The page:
While cheerleading injury rates are lower than for many other high school sports, the accidents that do happen may be more severe and more likely to result in concussions, a U.S. study suggests.
On average, cheerleading typically has less than one injury for every 1,000 minutes of participation time, meaning there's no more than one accident every 17 hours, the study found.
That's far less dangerous than most other high school sports - only track and field and swimming are safer. Injury rates are more than four times higher for football, for example, and three times higher for girls' soccer.
"We believe cheerleading had a lower rate of injury than most sports because there is less athlete-athlete contact in cheerleading than the collision sports like football and lacrosse or even sports like soccer and basketball," said lead study author Dustin Currie, a public health researcher at the University of Colorado Anschutz Medical Campus.
Concussions were the most common injury for cheerleaders, accounting for about 31 percent of cases, the study found. Even so, concussion rates were significantly lower in cheerleading than in all other sports combined, and all other girls' sports.
"Although injury rates are low, when injuries do occur in cheerleading they tend to be more severe than when injuries occur in other sports (i.e. they tend to be concussions, fractures, etc.)," Currie added by email. "That may be because cheerleaders, due to the nature of the sport, are more likely to have falls from elevation - for example, flyers during stunts - or to land awkwardly or be struck by another athlete landing awkwardly - for example, bases during stunts."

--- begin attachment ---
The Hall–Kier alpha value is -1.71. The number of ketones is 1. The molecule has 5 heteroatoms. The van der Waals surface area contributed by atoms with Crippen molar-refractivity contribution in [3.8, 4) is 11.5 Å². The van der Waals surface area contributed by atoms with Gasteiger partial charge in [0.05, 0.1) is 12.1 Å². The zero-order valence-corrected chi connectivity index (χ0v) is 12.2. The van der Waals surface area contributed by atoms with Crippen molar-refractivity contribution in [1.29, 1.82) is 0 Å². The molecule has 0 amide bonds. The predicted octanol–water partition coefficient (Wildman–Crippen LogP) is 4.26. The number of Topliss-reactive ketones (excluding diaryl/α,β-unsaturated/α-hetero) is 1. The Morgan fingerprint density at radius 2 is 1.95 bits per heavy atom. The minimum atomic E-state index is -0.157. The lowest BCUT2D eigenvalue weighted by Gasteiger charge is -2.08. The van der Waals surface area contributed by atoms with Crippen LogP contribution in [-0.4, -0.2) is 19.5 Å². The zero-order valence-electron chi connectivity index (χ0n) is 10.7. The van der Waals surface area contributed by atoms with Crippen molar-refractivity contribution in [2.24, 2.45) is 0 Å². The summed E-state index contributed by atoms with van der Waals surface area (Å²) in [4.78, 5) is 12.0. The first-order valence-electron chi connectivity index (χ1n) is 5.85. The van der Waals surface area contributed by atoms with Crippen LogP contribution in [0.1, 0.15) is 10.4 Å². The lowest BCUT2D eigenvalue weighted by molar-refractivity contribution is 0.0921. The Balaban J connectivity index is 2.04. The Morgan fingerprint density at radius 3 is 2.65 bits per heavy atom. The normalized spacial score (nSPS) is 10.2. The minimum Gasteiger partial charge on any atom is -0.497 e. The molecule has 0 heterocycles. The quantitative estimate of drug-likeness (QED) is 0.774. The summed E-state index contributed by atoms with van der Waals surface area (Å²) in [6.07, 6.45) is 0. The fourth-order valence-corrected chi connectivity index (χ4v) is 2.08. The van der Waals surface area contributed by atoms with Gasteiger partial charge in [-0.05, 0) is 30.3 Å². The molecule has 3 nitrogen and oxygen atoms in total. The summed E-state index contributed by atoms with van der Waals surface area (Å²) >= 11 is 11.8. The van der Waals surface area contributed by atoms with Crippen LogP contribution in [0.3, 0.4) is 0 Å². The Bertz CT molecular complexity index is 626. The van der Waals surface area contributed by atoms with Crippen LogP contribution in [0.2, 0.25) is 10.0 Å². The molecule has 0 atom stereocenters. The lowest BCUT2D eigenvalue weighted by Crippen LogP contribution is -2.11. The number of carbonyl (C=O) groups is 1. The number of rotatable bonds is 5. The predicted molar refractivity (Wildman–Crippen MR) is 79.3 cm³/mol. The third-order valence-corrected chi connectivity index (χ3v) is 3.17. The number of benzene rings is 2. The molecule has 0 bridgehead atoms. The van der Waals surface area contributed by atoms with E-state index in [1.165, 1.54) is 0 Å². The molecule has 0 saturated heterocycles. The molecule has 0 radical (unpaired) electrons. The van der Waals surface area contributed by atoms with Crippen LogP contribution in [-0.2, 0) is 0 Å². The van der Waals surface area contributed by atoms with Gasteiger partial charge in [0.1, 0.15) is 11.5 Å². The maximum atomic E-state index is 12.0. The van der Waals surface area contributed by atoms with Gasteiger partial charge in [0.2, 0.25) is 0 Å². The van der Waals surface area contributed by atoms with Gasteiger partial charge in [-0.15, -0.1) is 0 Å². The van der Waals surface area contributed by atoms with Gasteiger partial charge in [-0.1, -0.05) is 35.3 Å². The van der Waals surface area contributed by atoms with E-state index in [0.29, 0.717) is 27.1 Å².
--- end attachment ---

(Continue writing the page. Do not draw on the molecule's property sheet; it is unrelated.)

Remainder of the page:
More than half of all accidents happened during stunts, the researchers reported in Pediatrics.
Although almost all of the injuries happened to girls, the injury rate was 33 percent higher for male cheerleaders than for females. That may be because boys are more often at the base of pyramids and other formations used in aerial stunts and are also more likely to participate in flying stunts, Currie said.
To assess cheerleading injury rates, Currie and colleagues analyzed data from a national registry of high school sports injuries from 2009 through 2014.
Over the study period, there were 1.1 million athletic exposures (AEs), or competitions or practices with a potential for injuries, and 793 cheerleading injuries.
That amounts to an overall cheerleading injury rate of 0.71 per 1,000 AEs, 63 percent lower than all other high school sports combined and 51 percent lower than all other girls' sports.
The most commonly injured body sites were the head and face, ankles, hand and wrist, or trunk. After concussions, the most common type of injuries were ligament sprains, muscle strains and fractures.
For about one third of cheerleading injuries, athletes resumed participation in less than one week, while about 41 percent of cases kept them sidelined for one to three weeks. Another 11 percent of injuries required cheerleaders to sit out for a more than 3 weeks and 5 percent resulted in medical disqualification for the entire season or ended the athlete's career.
One limitation of the study is the reliance on school athletic trainers to report injuries to the national registry, which excludes data from schools that don't have these trainers on staff, the authors concede. The study also lacked data to compare injury rates between elite squads and cheerleaders who don't regularly participate in competitions.
Injuries may be more likely when cheerleaders are practicing new maneuvers for competitions, such as stunts, throws and pyramid routines, said Larry Cooper, chair of the secondary school committee for the National Athletic Trainers' Association and head athletic trainer at Penn Trafford High School in Harrison City, Pennsylvania.
"It's important that cheerleaders have good instruction on individual stunts; that mats are at all practices, competitions and performances; and doctors and athletic trainers are on the sidelines to monitor incidence of concussion and to provide appropriate care should an injury occur," Cooper, who wasn't involved in the study, said by email.